Peyton Place

UPNE
26
Free sample

When Grace Metalious's debut novel about the dark underside of a small, respectable New England town was published in 1956, it quickly soared to the top of the bestseller lists. A landmark in twentieth-century American popular culture, Peyton Place spawned a successful feature film and a long-running television series-the first prime-time soap opera.
Contemporary readers of Peyton Place will be captivated by its vivid characters, earthy prose, and shocking incidents. Through her riveting, uninhibited narrative, Metalious skillfully exposes the intricate social anatomy of a small community, examining the lives of its people -- their passions and vices, their ambitions and defeats, their passivity or violence, their secret hopes and kindnesses, their cohesiveness and rigidity, their struggles, and often their courage.
This new paperback edition of Peyton Place features an insightful introduction by Ardis Cameron that thoroughly examines the novel's treatment of class, gender, race, ethnicity, and power, and considers the book's influential place in American and New England literary history.
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About the author

GRACE METALIOUS (1924-1964) was the author of Peyton Place, Return to Peyton Place, The Tight White Collar (1960), and No Adam in Eden (1963). She was a resident of Gilmanton, New Hampshire.
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Reviews

3.8
26 total
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Additional Information

Publisher
UPNE
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Published on
Mar 15, 2011
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Pages
384
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ISBN
9781555537593
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Language
English
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Genres
Literary Criticism / American / General
Social Science / Popular Culture
Social Science / Women's Studies
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Content Protection
This content is DRM protected.
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Available on Android devices
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Eligible for Family Library

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Azar Nafisi
We all have dreams—things we fantasize about doing and generally never get around to. This is the story of Azar Nafisi’s dream and of the nightmare that made it come true.

For two years before she left Iran in 1997, Nafisi gathered seven young women at her house every Thursday morning to read and discuss forbidden works of Western literature. They were all former students whom she had taught at university. Some came from conservative and religious families, others were progressive and secular; several had spent time in jail. They were shy and uncomfortable at first, unaccustomed to being asked to speak their minds, but soon they began to open up and to speak more freely, not only about the novels they were reading but also about themselves, their dreams and disappointments. Their stories intertwined with those they were reading—Pride and Prejudice, Washington Square, Daisy Miller and Lolita—their Lolita, as they imagined her in Tehran.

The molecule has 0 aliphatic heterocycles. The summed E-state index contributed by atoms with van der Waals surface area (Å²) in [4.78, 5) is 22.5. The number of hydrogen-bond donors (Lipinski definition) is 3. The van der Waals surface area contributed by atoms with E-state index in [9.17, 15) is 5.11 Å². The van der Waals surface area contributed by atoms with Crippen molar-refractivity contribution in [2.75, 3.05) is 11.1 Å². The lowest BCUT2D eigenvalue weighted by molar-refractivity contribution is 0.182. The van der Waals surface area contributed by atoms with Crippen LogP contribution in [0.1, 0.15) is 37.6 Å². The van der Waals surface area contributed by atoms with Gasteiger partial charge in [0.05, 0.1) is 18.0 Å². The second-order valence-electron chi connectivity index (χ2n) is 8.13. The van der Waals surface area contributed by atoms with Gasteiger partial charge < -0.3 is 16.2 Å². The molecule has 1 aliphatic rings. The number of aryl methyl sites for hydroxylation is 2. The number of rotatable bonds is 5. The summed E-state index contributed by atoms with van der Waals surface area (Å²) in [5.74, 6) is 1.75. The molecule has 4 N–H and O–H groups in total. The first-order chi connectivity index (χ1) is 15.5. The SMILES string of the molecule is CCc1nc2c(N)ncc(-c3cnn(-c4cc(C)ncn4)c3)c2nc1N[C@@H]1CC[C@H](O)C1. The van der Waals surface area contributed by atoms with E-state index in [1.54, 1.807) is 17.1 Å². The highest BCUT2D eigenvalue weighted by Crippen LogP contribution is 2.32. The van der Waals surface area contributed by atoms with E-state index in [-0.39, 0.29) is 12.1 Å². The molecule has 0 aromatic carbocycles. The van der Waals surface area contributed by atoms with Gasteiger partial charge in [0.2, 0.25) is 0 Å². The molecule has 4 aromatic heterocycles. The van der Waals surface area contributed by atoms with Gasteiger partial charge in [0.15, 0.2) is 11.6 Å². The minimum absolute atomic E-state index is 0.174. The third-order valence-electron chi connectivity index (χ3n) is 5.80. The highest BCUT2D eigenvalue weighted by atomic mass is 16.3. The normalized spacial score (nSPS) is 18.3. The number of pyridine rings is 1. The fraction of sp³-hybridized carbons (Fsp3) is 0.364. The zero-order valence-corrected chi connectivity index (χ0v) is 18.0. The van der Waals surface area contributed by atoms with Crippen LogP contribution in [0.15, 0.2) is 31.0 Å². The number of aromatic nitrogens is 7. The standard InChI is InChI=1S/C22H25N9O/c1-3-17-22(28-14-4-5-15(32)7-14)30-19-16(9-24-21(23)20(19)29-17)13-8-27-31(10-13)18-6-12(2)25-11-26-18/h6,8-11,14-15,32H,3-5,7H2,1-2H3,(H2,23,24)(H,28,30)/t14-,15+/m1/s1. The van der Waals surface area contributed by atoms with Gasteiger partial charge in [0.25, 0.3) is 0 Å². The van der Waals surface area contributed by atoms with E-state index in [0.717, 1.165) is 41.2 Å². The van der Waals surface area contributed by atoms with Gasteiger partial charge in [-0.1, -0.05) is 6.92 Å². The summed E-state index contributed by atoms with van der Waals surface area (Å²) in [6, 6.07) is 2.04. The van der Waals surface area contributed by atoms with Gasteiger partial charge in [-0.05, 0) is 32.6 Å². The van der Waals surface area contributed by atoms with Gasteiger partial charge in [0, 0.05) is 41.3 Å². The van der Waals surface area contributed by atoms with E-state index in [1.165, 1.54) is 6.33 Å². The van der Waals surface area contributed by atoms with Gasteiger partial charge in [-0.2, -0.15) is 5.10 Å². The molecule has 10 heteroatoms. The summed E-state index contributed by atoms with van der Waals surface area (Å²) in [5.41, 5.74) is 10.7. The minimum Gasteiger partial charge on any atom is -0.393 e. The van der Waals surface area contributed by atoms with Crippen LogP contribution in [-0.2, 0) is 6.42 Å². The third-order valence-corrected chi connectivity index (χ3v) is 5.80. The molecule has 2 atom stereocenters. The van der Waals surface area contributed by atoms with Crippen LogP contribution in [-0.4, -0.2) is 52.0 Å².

Nafisi’s account flashes back to the early days of the revolution, when she first started teaching at the University of Tehran amid the swirl of protests and demonstrations. In those frenetic days, the students took control of the university, expelled faculty members and purged the curriculum. When a radical Islamist in Nafisi’s class questioned her decision to teach The Great Gatsby, which he saw as an immoral work that preached falsehoods of “the Great Satan,” she decided to let him put Gatsby on trial and stood as the sole witness for the defense.

Azar Nafisi’s luminous tale offers a fascinating portrait of the Iran-Iraq war viewed from Tehran and gives us a rare glimpse, from the inside, of women’s lives in revolutionary Iran. It is a work of great passion and poetic beauty, written with a startlingly original voice.


From the Hardcover edition.
Reginald Rose
A landmark American drama that inspired a classic film and a Broadway revival—featuring an introduction by David Mamet

A blistering character study and an examination of the American melting pot and the judicial system that keeps it in check, Twelve Angry Men holds at its core a deeply patriotic faith in the U.S. legal system. The play centers on Juror Eight, who is at first the sole holdout in an 11-1 guilty vote. Eight sets his sights not on proving the other jurors wrong but rather on getting them to look at the situation in a clear-eyed way not affected by their personal prejudices or biases. Reginald Rose deliberately and carefully peels away the layers of artifice from the men and allows a fuller picture to form of them—and of America, at its best and worst.
 
After the critically acclaimed teleplay aired in 1954, this landmark American drama went on to become a cinematic masterpiece in 1957 starring Henry Fonda, for which Rose wrote the adaptation. More recently, Twelve Angry Men had a successful, and award-winning, run on Broadway.

For more than seventy years, Penguin has been the leading publisher of classic literature in the English-speaking world. With more than 1,700 titles, Penguin Classics represents a global bookshelf of the best works throughout history and across genres and disciplines. Readers trust the series to provide authoritative texts enhanced by introductions and notes by distinguished scholars and contemporary authors, as well as up-to-date translations by award-winning translators.


From the Trade Paperback edition.
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